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Witherup says it's no accident her team decided on the name Tranquil and True. Instead, it's a name representing Meijer's goal to prove to their shoppers that they're seeking to be genuine in their mission of being size and shape-inclusive.

"We use these words a lot now: 'authentic,' 'true,' 'being yourself,' 'real.' But they're important," Witherup explained. "It's important that we all, as women and really everyone, are feeling true to ourselves and feeling real."

"You can be an extra small, you can be a 3X, you can be tall, short, you know, we have things we want to cover, we don't want to cover, but we leave that up to you—to be real," she added.

Although Horne is slightly ambivalent on the motivation behind Meijer's new line, she says when supercenters such as Target, Walmart, and now Meijer drop their own brands in the promise of inclusivity, it also means items that used to be harder to get are becoming more accessible.

For instance, it makes shopping for a 44DDD bra less of a chore. It also makes buying 3X lingerie possible and shapewear more attainable, especially for those who perhaps couldn't afford it elsewhere or struggle to get to more than one place due to transportation complications.

"Accessibility can, unfortunately, be very classist," Horne said, speaking from experience. She grew up on hand-me-downs in a lower-class family.

Although Horne herself — a mom of two who now often travels to New York City for photo shoots — isn't struggling financially as she once experienced in her childhood, she says it never escapes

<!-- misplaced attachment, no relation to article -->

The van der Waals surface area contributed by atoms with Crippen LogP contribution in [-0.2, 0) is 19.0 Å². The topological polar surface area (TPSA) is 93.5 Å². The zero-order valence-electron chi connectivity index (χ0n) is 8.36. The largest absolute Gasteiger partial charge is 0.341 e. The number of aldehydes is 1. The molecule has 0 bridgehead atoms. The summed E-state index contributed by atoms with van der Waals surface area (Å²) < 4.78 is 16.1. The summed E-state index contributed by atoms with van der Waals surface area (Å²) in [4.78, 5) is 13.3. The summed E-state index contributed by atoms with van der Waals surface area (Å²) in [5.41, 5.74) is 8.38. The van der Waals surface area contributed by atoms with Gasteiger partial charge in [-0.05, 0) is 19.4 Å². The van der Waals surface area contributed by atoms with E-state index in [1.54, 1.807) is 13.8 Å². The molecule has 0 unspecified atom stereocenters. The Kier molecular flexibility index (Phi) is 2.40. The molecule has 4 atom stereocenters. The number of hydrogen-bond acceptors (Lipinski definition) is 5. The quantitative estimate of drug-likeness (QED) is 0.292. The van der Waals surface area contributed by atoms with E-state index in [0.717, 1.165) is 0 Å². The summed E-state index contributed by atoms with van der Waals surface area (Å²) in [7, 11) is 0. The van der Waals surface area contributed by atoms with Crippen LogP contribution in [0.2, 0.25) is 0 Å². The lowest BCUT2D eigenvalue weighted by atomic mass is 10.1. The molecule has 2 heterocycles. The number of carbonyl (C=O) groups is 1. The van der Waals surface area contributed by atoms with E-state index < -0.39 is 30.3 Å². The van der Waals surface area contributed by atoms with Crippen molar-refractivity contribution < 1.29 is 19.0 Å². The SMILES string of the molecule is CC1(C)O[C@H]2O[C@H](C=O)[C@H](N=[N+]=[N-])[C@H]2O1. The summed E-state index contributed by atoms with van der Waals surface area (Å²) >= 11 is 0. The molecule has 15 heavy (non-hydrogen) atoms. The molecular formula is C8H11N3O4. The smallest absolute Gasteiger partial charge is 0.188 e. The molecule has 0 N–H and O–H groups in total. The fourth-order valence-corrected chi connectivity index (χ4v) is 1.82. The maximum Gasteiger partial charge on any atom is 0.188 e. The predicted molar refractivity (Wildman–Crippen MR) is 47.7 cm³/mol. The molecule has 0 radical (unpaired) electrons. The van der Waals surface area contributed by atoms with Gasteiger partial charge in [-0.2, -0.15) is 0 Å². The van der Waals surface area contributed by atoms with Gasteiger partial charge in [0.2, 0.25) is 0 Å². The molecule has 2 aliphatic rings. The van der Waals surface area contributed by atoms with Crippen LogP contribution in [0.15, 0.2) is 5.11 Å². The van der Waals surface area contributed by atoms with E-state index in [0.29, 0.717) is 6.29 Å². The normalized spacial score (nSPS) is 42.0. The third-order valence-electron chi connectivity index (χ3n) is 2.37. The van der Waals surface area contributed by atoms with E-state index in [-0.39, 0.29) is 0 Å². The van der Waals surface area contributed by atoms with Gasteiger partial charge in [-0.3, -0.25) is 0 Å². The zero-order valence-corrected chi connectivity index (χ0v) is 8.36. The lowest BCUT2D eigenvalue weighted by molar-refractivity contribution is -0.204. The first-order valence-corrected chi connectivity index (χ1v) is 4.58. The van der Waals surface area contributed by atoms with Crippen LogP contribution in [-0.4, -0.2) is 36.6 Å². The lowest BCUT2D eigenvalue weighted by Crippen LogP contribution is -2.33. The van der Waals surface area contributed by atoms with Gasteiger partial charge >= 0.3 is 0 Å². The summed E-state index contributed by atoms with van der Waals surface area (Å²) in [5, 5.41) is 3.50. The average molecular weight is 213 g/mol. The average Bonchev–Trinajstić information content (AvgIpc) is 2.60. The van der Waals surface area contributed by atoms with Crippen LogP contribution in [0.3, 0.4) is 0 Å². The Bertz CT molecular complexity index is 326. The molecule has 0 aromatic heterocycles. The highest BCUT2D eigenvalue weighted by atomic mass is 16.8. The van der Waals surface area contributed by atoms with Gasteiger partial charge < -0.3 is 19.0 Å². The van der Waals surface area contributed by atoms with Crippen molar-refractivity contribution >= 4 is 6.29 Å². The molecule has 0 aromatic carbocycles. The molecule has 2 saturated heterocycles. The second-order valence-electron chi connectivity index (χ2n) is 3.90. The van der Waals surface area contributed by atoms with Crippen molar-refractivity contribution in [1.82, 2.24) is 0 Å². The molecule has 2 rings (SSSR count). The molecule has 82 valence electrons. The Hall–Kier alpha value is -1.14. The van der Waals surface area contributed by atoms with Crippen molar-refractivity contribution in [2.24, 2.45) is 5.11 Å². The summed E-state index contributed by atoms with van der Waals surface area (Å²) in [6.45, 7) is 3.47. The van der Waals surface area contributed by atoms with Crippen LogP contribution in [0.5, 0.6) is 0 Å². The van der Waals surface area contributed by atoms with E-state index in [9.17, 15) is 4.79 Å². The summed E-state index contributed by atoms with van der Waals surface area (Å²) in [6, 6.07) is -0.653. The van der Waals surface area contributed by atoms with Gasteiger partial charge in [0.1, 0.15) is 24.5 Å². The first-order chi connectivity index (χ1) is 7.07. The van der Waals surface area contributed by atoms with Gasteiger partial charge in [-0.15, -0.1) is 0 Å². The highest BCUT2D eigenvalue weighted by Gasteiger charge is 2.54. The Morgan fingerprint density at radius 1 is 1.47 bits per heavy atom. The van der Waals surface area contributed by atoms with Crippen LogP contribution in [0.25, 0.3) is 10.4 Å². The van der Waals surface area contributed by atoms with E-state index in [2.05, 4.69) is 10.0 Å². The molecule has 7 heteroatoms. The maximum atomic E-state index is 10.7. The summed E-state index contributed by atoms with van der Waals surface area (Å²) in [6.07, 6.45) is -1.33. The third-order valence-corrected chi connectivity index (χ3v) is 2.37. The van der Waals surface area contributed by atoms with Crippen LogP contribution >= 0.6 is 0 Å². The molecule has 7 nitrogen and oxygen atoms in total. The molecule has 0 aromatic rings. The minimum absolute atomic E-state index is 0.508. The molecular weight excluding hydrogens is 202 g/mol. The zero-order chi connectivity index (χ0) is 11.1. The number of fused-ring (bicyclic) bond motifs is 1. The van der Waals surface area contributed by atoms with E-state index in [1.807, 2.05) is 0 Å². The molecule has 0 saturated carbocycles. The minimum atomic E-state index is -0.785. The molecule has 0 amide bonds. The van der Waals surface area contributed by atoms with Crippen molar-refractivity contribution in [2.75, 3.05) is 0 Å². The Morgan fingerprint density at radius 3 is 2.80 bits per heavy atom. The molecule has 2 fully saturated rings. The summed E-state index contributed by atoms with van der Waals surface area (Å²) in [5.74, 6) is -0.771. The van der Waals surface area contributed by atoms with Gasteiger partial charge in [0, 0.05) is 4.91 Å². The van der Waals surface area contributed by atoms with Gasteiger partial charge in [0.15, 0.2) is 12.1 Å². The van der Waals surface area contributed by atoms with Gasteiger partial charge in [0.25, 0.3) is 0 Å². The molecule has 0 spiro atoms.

her mind that many people do.

"A lot of people don't have the time of day to go outside of a grocery store to go shopping," Horne said. "Having that cart really helps a lot of moms with going and being able to have accessibility."

Witherup says that with the launch of its intimate apparel line and its diversity and inclusion department, they hope it's further made clear that the family-owned chain is open to learning.

"We're listening," Witherup said. "The customer speaks very loudly, and we listen to her."

"It's been positive," Witherupsaid of the response so far from the Tranquil and True line. "But we'll continue to listen to our customers and keep evolving. And I'm sure we'll be expanding into a lot of other new exciting things."

In the meantime, Horne hopes all women realize the body fluctuates and it's possible to be one thing while also being another. She hopes people understandthat from seeingher posts on social media.

"I want people who come to my page to feel seen and also to let go of that burden of 'I'm not enough,' or 'I have to change this,' 'I have to change that,' you know, in order to kind of fit into a label or feel attractive," Horne said.

Tranquil and True is available for in-store purchase only. You can get a sneak peek at You can follow Horner on Instagram and Tik Tok and learn more about her at

WRTV Digital Reporter Shakkira Harris can be reached at You can follow her on Twitter, @shakkirasays.